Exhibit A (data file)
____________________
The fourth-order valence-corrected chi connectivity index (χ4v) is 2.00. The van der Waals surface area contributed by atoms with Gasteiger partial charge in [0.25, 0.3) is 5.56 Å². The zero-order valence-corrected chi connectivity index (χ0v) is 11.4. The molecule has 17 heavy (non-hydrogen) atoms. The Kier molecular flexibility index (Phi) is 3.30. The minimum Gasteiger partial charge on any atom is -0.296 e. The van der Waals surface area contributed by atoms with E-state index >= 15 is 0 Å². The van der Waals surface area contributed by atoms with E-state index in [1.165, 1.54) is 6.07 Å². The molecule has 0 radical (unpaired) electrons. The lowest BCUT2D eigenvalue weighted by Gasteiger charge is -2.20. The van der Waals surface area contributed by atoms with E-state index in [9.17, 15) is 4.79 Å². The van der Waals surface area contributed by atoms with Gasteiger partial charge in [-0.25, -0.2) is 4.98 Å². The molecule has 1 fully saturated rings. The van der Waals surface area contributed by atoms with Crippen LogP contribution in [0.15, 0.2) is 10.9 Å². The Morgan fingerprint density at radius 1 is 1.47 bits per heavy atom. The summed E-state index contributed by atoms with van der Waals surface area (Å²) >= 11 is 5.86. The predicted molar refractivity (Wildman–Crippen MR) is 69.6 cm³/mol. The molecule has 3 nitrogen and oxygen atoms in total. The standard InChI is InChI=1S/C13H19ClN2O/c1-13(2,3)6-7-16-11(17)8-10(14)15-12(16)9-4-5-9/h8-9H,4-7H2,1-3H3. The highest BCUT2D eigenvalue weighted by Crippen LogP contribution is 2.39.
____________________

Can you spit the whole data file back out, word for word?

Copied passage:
The fourth-order valence-corrected chi connectivity index (χ4v) is 2.00. The van der Waals surface area contributed by atoms with Gasteiger partial charge in [0.25, 0.3) is 5.56 Å². The zero-order valence-corrected chi connectivity index (χ0v) is 11.4. The molecule has 17 heavy (non-hydrogen) atoms. The Kier molecular flexibility index (Phi) is 3.30. The minimum Gasteiger partial charge on any atom is -0.296 e. The van der Waals surface area contributed by atoms with E-state index >= 15 is 0 Å². The van der Waals surface area contributed by atoms with E-state index in [1.165, 1.54) is 6.07 Å². The molecule has 0 radical (unpaired) electrons. The lowest BCUT2D eigenvalue weighted by Gasteiger charge is -2.20. The van der Waals surface area contributed by atoms with E-state index in [9.17, 15) is 4.79 Å². The van der Waals surface area contributed by atoms with Gasteiger partial charge in [-0.25, -0.2) is 4.98 Å². The molecule has 1 fully saturated rings. The van der Waals surface area contributed by atoms with Crippen LogP contribution in [0.15, 0.2) is 10.9 Å². The Morgan fingerprint density at radius 1 is 1.47 bits per heavy atom. The summed E-state index contributed by atoms with van der Waals surface area (Å²) >= 11 is 5.86. The predicted molar refractivity (Wildman–Crippen MR) is 69.6 cm³/mol. The molecule has 3 nitrogen and oxygen atoms in total. The standard InChI is InChI=1S/C13H19ClN2O/c1-13(2,3)6-7-16-11(17)8-10(14)15-12(16)9-4-5-9/h8-9H,4-7H2,1-3H3. The highest BCUT2D eigenvalue weighted by Crippen LogP contribution is 2.39.